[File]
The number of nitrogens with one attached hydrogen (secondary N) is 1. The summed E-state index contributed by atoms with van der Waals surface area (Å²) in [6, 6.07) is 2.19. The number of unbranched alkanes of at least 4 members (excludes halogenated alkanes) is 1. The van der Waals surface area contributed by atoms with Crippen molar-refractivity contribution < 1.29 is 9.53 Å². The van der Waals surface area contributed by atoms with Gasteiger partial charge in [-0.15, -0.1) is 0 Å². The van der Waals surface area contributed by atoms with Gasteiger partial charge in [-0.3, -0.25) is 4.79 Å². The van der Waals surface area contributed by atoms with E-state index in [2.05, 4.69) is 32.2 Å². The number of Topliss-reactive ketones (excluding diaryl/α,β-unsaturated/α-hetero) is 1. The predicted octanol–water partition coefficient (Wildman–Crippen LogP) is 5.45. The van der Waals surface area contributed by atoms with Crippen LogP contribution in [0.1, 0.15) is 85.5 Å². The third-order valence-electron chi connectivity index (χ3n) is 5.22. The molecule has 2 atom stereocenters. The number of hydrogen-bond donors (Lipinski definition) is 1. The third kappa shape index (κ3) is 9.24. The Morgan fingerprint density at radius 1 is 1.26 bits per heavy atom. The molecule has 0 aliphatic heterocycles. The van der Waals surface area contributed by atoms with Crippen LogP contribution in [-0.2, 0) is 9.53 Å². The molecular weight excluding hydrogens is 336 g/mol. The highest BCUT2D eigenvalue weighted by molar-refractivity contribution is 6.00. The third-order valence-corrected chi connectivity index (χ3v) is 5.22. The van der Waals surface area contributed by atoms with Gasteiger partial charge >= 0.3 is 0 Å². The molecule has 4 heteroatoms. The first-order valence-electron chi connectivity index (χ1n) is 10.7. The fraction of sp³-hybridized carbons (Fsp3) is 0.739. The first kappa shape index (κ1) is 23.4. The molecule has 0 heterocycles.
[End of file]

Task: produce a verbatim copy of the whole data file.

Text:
The number of nitrogens with one attached hydrogen (secondary N) is 1. The summed E-state index contributed by atoms with van der Waals surface area (Å²) in [6, 6.07) is 2.19. The number of unbranched alkanes of at least 4 members (excludes halogenated alkanes) is 1. The van der Waals surface area contributed by atoms with Crippen molar-refractivity contribution < 1.29 is 9.53 Å². The van der Waals surface area contributed by atoms with Gasteiger partial charge in [-0.15, -0.1) is 0 Å². The van der Waals surface area contributed by atoms with Gasteiger partial charge in [-0.3, -0.25) is 4.79 Å². The van der Waals surface area contributed by atoms with E-state index in [2.05, 4.69) is 32.2 Å². The number of Topliss-reactive ketones (excluding diaryl/α,β-unsaturated/α-hetero) is 1. The predicted octanol–water partition coefficient (Wildman–Crippen LogP) is 5.45. The van der Waals surface area contributed by atoms with Crippen LogP contribution in [0.1, 0.15) is 85.5 Å². The third-order valence-electron chi connectivity index (χ3n) is 5.22. The molecule has 2 atom stereocenters. The number of hydrogen-bond donors (Lipinski definition) is 1. The third kappa shape index (κ3) is 9.24. The Morgan fingerprint density at radius 1 is 1.26 bits per heavy atom. The molecule has 0 aliphatic heterocycles. The van der Waals surface area contributed by atoms with Crippen LogP contribution in [-0.2, 0) is 9.53 Å². The molecular weight excluding hydrogens is 336 g/mol. The highest BCUT2D eigenvalue weighted by molar-refractivity contribution is 6.00. The third-order valence-corrected chi connectivity index (χ3v) is 5.22. The van der Waals surface area contributed by atoms with Gasteiger partial charge >= 0.3 is 0 Å². The molecule has 4 heteroatoms. The first-order valence-electron chi connectivity index (χ1n) is 10.7. The fraction of sp³-hybridized carbons (Fsp3) is 0.739. The first kappa shape index (κ1) is 23.4. The molecule has 0 heterocycles.